Christian girls soft target for Islamist terror recruiters: NCM Vice-Chairman Kurian

    The spate of organised religious conversions and using the victims for terror activities by trapping them through ‘love jihad’ has shown that the Christian community is a soft target for Islamic radicals. The National Commission for Minorities is in receipt of complaints from two Christian families: in one incident that took place in Kerala’s Kozhikode, a Christian college student was allegedly raped after making her drink juice laced with sedatives and the act was filmed by the accused who mounted pressure on the victim to get her converted to Islam and when she refused an attempt was made to abduct her from the hostel she was putting up; in the second case, a Malayali Christian girl from Delhi was allegedly “abducted” to West Asian country by one Mohammad Siddiqui. In their complaint, her parents expressed the fear the girl “could have been misled/cheated/brainwashed/abducted and led astray with very nefarious designs like joining an outfit such as IS or being used as a slave”.

    The fears expressed by the parents are not misplaced, given the experiences in the earlier similar cases. Reports suggest that out of the 21 persons who joined the Islamic State from Kerala, five were converted from Christianity. The Kerala Catholic Bishops Conference (KCBC)’s Commission for Social Harmony and Vigilance had launched a campaign against this “social evil”. In its publication Jagratha, the Commission stated: “It is shocking that around 4,000 girls have been subjected to religious conversion since 2005 (till 2012) after they fell in love”. It further said the victims “are sexually harassed or have to spend the rest of their life in a pathetic condition without any freedom”. An India Today report referring to the KCBC’s 2009 statement said that more than 2600 young Christian women were converted to Islam since 2006.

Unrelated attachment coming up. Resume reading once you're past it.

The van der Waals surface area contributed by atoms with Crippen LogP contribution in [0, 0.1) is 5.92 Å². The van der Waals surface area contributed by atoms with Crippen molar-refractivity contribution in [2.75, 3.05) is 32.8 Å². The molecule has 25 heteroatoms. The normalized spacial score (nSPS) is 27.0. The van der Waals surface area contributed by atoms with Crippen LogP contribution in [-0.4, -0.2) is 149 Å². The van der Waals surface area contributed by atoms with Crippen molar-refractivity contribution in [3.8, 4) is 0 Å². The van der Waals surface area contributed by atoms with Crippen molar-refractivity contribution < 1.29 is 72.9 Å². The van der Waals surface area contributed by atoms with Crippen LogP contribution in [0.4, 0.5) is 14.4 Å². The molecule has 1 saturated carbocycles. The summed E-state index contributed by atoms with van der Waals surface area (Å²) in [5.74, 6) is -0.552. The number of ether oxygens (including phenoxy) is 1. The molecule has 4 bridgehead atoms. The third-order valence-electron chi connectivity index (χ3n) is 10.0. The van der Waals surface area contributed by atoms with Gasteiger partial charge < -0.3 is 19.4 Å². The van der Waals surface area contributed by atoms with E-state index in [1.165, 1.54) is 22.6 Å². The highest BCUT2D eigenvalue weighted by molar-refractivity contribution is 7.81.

The issue is serious as it could lead to communal disharmony in the state. It was found that in most cases, the victims were brainwashed and in some cases they were used as courier for terror activities. Many a time the victims’ families refuse to come out and report the issue fearing threat from the organised conversion terror activities.

    It is important that the Union Home Ministry takes note of this alarming trend and order a probe by the National Investigating Agency and bring in an effective law to curb such fraudulent activities of radicalised elements.

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